Audi CEO Rupert Stadler arrested on emissions scandal investigation

(Photo: Pexels)

The news is breaking out that Rupert Stadler, the CEO of Audi has been arrested in the early hours of Monday in Germany over fears of him suppressing evidence on the auto major’s emissions test cheating scandal. Audi, a car manufacturing wing of Volkswagen, has been embroiled in a case that has rocked the country over the last year, on account of its diesel engine emitting significantly higher levels of toxic gases on the road than under controlled testing conditions.

As the news of the scandal came into light, the A6 and A7 models of Audi were recalled en masse by the company citing irregularities in emissions. The trouble seemed to stem from the V6 engines that relied on a reagent called AdBlue that helped reduce nitrogen oxide emissions from the exhaust, thereby staying under the permissible limits. But the tank that held the reagent had a design flaw, as it was much smaller than required, which practically would involve users to visit the service station frequently it fill it up.

To curb the inconvenience caused, Audi engineers regulated the flow of AdBlue to make sure the reagent supply reduced drastically before the servicing time, leading to unchecked emissions from the engine. Dubbed the “Dieselgate” authorities suspect that the higher echelons of Audi were privy to this information and still chose to remain complicit to the illegal manipulation.

Pressure notwithstanding, Volkswagen admitted in 2015 to the use of illegal software to restrict the flow of AdBlue and thereby cheat emissions tests. This kicked off a media storm, with the German auto majors like Audi and Daimler also coming under the scanner.

The story has been unraveling itself for close to three years now, with evidence against the company mounting every year. Nonetheless, CEO Stadler had long swum under the radar, but the scandal has now gone too far for the company to turn things around. Last year, Zaccheo Giovanni Pamio, the head of thermodynamics in the diesel engine development department of Audi, was caught lying to the U.S. Environmental Protection Agency with charges of wilful law-flouting that ran deep into the higher management of Volkswagen and Audi.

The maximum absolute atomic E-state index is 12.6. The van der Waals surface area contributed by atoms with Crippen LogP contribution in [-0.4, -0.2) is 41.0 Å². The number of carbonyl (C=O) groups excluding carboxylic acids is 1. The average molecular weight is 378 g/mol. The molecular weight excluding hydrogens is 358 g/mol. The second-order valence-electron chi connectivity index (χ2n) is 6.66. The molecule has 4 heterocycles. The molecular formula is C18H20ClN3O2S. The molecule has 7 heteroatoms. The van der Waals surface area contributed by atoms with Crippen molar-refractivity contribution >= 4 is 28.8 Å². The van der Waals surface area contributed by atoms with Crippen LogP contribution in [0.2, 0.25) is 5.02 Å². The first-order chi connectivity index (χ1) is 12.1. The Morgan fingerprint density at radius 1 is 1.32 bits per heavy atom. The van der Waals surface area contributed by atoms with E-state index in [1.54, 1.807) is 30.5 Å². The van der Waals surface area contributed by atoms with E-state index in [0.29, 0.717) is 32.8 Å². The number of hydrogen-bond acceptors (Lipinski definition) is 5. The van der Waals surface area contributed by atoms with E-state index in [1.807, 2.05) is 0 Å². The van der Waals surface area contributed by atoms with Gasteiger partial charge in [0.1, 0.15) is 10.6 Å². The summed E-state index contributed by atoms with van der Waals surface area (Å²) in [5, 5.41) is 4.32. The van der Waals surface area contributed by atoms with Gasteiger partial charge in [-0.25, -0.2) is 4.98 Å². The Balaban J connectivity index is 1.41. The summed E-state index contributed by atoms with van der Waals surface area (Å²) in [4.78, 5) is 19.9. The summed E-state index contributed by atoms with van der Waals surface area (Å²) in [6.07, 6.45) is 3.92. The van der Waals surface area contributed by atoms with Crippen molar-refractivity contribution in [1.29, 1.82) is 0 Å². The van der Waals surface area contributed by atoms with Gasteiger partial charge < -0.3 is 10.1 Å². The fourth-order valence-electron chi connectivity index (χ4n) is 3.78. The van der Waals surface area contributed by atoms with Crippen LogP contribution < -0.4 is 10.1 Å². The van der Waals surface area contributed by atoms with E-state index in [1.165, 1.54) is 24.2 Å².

Various investigations are going forward as the German government is looking to see if the emissions test cheating was a concerted effort by all the major automakers to violate antitrust laws and breach EU air pollution standards knowingly.

Audi, on its part, has been vociferous in its denial that its higher management were collectively involved in the scandal – a defense that has been gradually falling apart. With the arrest of CEO Stadler, the number of current and ex-executives of the company that are under the scanner have come to 20.

The CEO of parent company Volkswagen Herbert Diess, had taken over the reins of the company only a few months back, and has had to endure a rocky road since then. The arrest of Stadler would only be adding salt to the wounds, as Diess desperately tries to steer the company from further controversy. The company has been trying to regroup and had fired tainted employees, to distance itself from the ensuing blame. Ulrich Weiss, the head of diesel development was one such casualty, fired from Audi after he accused Stadler in court, of knowing the wilful manipulation back in 2010.

A report from Reuters confirms that Stadler would now be questioned by the German authorities the coming Wednesday. Meanwhile, it is expected that Volkswagen will work on filling the leadership void at Audi and would release a formal statement on its interim plans this week.

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Vishnu Rajamanickam, Staff Writer

Vishnu writes editorial commentary on cutting-edge technology within the freight industry, profiles startups, and brings in perspective from industry frontrunners and thought leaders in the freight space. In his spare time, he writes neo-noir poetry, blogs about travel & living, and loves to debate about international politics. He hopes to settle down in a village and grow his own food at some point in time. But for now, he is happy to live with his wife in the middle of a German metropolitan.